| Racks of SMWS goodies |
Breakfast doesn't start until 9am, and it's a beautiful, if chilly, morning, so clearly a pre-Breakfast ride is called for - down to the Water of Leith and then along the road until it hits the coast for a few pictures. Back along the Leith cycleway - a fairly new stretch of cycle route connecting Leith Links to one of the old railways, which had an elevated passage through Leith. This involved the rebuilding of a bridge over Seafield Place which was completed last year. A hearty breakfast to set me up for the coming whiskying - no haggis, but pretty much everything else.
By the time I'm ready to go it's 11am, so no real time for anything but to get to the Hub, but as my preferred route is up Easter Road and then a steady progress up the Royal Mile from Holyrood, it would be rude not not to say hi to Mark and Neil at Cadenheads - who have to work all day and can't get to the festival!
There are plenty of railings up by the top of the hill to park the bike, and only about ten minutes to wait for the start of the festival, and I find myself at the head of the queue, with Steve, who was in Cadenheads when I arrived there, and has 3 rooms of whisky at home - and a video to proove it.
First in, so take a few pictures to start, with a BBR Littlemill to accompany me. @Rockyajl has been left to run the stall on his own today. The Whisky Lounge stall has a few gems, and I spot a bottle of Midleton's Barry Crockett - the best pot still whiskey I've ever tasted, and persuade Eddie that as a valued customer he should let me have a dram for a white token - after all I'm probably the only punter to have been in Brighton and Edinburgh (er.. this doesn't mean I'm a groupie, does it?)
I can't remember all the drams I had, and I don't obsessively make a note of everything - it would take the fun out if it - OK I do keep a log of SMWS bottlings, but you have to to keep track of all those numbers...
So to the highlights, in no particular order:
Kilchoman - the quality of the spirit's has improved dramatically recently - whether that's just because it's older or because they managed to lure John McLellan from Bunnahabhain - the new sherry cask Loch Gorm complements the Machir Bay and 100% Islay - it's difficult to choose a favourite.
Macallan - they're sharing a stall with Highland Park, Ardmore, Laphroaig and Glenrothes - almost a whisky festival in itself. It's the first time I've seen the whole new colour coded range (the 1824 series all matured in ex-sherry oak) - indeed the official launch is imminent. Gold - the replacement for 12yo, I've tried before and wasn't too impressed - have to say my verdict hasn't changed, but now on to the others - Amber (not to be confused with Macallan Amber Liqueur, now discontinued) - this is mainly matured in American Sherry Oak, and doesn't exhibit the rich fruit cake flavours often associated with sherry maturation - initially it' s good, some vanilla there, but then there's the finish. Oh dear! Sulphur, sulphur, sulphur. Like a bad Glendronach from a couple of years ago - it literally leaves a bad taste in the mouth. The guy on the stall asks where I get this sulphur from - I don;t know it it really tastes like sulphur - I've never tasted sulphur and never want to - but that's how this taste has been described by many others. I don't like it, I'll never buy it - pity as it started out so well. Sienna, I don't really remember too much about, so I guess it's best described as inoffensive but unremarkable. Ruby (Ruby, Ruby, as the Kaiser Chiefs would sing - it was on the radio at breakfast this morning), is the oldest of this no age statement range (if that makes sense), it's also the darkest and most expensive, and demanded a white token at the show. It's also the best of the range, bringing out the rich fruity flavours you'd expect from sherry casks - without that sulphur, which I may have mentioned earlier, but I do feel it could have been better if bottled at a bit more than 43%. Overall I can't say I'm impressed by the Macallan switch to NAS.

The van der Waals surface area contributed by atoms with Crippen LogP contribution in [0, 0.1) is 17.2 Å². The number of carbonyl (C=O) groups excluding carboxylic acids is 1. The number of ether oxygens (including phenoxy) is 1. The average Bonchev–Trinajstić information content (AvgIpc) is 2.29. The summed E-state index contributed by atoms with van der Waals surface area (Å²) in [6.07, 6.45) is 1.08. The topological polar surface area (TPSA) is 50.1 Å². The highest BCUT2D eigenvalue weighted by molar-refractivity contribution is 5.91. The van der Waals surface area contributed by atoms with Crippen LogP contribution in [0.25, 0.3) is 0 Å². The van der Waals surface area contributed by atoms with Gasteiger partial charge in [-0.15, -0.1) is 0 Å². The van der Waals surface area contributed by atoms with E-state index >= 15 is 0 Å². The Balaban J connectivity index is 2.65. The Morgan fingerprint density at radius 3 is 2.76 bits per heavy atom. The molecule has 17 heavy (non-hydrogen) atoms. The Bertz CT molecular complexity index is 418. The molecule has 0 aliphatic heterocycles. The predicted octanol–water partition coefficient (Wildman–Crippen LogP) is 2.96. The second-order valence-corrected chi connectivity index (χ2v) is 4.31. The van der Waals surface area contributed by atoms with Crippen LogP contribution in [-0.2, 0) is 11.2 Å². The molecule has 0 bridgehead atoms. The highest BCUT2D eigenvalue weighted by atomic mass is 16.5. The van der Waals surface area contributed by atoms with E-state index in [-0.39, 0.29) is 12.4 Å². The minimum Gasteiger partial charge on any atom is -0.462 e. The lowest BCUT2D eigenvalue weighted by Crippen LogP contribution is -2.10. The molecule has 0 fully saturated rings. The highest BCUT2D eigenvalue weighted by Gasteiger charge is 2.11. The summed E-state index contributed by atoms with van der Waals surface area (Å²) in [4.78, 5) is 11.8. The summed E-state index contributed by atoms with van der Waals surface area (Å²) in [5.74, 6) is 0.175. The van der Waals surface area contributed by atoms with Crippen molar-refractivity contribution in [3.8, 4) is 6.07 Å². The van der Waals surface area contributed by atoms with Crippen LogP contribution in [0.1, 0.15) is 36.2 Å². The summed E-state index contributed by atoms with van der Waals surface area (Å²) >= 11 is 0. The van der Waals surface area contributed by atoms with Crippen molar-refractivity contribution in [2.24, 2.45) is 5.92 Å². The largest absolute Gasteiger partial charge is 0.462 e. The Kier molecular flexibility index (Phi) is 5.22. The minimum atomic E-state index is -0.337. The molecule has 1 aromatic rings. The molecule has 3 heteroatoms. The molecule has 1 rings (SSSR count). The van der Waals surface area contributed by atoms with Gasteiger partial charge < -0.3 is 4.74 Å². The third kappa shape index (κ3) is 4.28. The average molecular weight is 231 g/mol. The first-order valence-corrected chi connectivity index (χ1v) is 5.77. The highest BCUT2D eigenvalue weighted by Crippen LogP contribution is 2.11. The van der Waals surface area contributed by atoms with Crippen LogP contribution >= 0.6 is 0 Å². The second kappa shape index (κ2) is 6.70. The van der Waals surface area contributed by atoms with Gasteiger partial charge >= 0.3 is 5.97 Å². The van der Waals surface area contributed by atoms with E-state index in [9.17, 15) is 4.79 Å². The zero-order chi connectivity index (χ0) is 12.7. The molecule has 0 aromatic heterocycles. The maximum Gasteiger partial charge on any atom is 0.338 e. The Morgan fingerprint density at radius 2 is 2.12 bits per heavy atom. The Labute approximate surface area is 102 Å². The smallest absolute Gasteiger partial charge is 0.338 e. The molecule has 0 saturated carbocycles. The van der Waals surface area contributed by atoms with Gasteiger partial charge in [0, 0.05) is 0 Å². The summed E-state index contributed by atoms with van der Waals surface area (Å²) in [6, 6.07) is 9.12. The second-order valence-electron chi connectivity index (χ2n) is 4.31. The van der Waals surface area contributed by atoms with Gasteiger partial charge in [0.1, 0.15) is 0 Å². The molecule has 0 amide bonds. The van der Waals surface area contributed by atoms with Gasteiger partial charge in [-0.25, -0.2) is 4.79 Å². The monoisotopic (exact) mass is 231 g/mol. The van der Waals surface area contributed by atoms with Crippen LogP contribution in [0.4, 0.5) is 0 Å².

Talisker - well it was a Diageo stall really, but the backdrop was Talisker so was the front labelling, the staff were all wearing Talisker shirts, and it was the newly released Talisker Port Ruighe that was the real attraction. Port Ruighe is an older name for Portree, the main town on Talisker's home the Isle of Skye, and it's a Port finish. The port is subtle here - Talisker is a powerful spirit after all - but there's a hint of jam to sweeten the pepperiness, this could work well - requires more research! Still not too sure about these NAS ranges, but Talisker have the advantage over Macallan at this stage..
Highland Park - I've tasted the 21yo before and a revisit doesn't disappoint, but it's the new Loki that I'm here for. Forget the fancy packaging (and the £130 price tag, if you can), this is a great whisky - 15yo 46.8% - and every added drop of water brings out more of its character.
Compass Box - fortunately Lili has recovered from her tour of SMWS venues and is on good form as are the whiskies. The Entertainer is a stand out, though it's a Selfridge's exclusive, with the price tag you'd expect as a result. Hedonism is as ever pure Compass Box genius - and has done a lot to popularise Single Grain whisky - despite being a blend of two single grains itself.
Back to the BBR stand for some Girvan and Tormore, plus of course my favourite liqueur, the King's Ginger. Ginger I love, ginger flavoured drinks - beer, ale wine - no thank you. Liqueurs - too sweet and cloying. But a couple of year's ago, Rocky (or it may have been Doug or Rob) convinced me I should try it - you should too. Unlike most (all?) other liqueurs it's as strong as a whisky - 41%. I don't buy liqueurs. I've bought at least two bottles of King's Ginger. (OK to be fair the Loch Fyne Liqueur is also good - but it's not gingery and it's only 40% ABV).